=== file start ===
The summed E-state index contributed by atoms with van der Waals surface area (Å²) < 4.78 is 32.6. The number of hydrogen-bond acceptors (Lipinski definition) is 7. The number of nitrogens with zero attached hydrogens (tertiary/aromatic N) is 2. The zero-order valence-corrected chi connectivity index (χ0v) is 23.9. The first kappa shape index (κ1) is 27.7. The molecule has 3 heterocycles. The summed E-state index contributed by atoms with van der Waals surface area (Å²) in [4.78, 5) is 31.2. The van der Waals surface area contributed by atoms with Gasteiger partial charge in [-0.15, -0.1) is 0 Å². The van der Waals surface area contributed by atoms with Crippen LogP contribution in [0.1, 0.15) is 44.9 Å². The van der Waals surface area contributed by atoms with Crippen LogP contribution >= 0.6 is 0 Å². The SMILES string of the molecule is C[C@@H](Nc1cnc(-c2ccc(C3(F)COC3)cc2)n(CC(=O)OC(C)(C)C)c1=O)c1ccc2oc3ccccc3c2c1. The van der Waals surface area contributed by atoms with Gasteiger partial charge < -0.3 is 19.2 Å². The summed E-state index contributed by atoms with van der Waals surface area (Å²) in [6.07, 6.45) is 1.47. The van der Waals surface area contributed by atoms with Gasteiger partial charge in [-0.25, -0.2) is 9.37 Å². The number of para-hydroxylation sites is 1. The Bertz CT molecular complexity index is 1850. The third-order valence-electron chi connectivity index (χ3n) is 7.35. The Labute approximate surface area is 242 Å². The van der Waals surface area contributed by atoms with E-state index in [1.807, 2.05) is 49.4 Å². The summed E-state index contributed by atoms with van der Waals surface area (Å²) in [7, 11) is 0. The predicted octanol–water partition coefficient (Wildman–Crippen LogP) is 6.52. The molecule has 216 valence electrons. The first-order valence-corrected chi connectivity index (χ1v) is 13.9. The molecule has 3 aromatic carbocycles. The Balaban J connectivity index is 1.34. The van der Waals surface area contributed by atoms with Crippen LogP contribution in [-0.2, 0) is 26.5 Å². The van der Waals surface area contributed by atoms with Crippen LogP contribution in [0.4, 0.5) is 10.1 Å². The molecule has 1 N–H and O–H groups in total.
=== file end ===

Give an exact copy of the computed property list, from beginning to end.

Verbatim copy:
The summed E-state index contributed by atoms with van der Waals surface area (Å²) < 4.78 is 32.6. The number of hydrogen-bond acceptors (Lipinski definition) is 7. The number of nitrogens with zero attached hydrogens (tertiary/aromatic N) is 2. The zero-order valence-corrected chi connectivity index (χ0v) is 23.9. The first kappa shape index (κ1) is 27.7. The molecule has 3 heterocycles. The summed E-state index contributed by atoms with van der Waals surface area (Å²) in [4.78, 5) is 31.2. The van der Waals surface area contributed by atoms with Gasteiger partial charge in [-0.15, -0.1) is 0 Å². The van der Waals surface area contributed by atoms with Crippen LogP contribution in [0.1, 0.15) is 44.9 Å². The van der Waals surface area contributed by atoms with Crippen LogP contribution >= 0.6 is 0 Å². The SMILES string of the molecule is C[C@@H](Nc1cnc(-c2ccc(C3(F)COC3)cc2)n(CC(=O)OC(C)(C)C)c1=O)c1ccc2oc3ccccc3c2c1. The van der Waals surface area contributed by atoms with Gasteiger partial charge < -0.3 is 19.2 Å². The summed E-state index contributed by atoms with van der Waals surface area (Å²) in [6.07, 6.45) is 1.47. The van der Waals surface area contributed by atoms with Gasteiger partial charge in [-0.25, -0.2) is 9.37 Å². The number of para-hydroxylation sites is 1. The Bertz CT molecular complexity index is 1850. The third-order valence-electron chi connectivity index (χ3n) is 7.35. The Labute approximate surface area is 242 Å². The van der Waals surface area contributed by atoms with E-state index in [1.807, 2.05) is 49.4 Å². The summed E-state index contributed by atoms with van der Waals surface area (Å²) in [7, 11) is 0. The predicted octanol–water partition coefficient (Wildman–Crippen LogP) is 6.52. The molecule has 216 valence electrons. The first-order valence-corrected chi connectivity index (χ1v) is 13.9. The molecule has 3 aromatic carbocycles. The Balaban J connectivity index is 1.34. The van der Waals surface area contributed by atoms with Crippen LogP contribution in [-0.2, 0) is 26.5 Å². The van der Waals surface area contributed by atoms with Crippen LogP contribution in [0.4, 0.5) is 10.1 Å². The molecule has 1 N–H and O–H groups in total.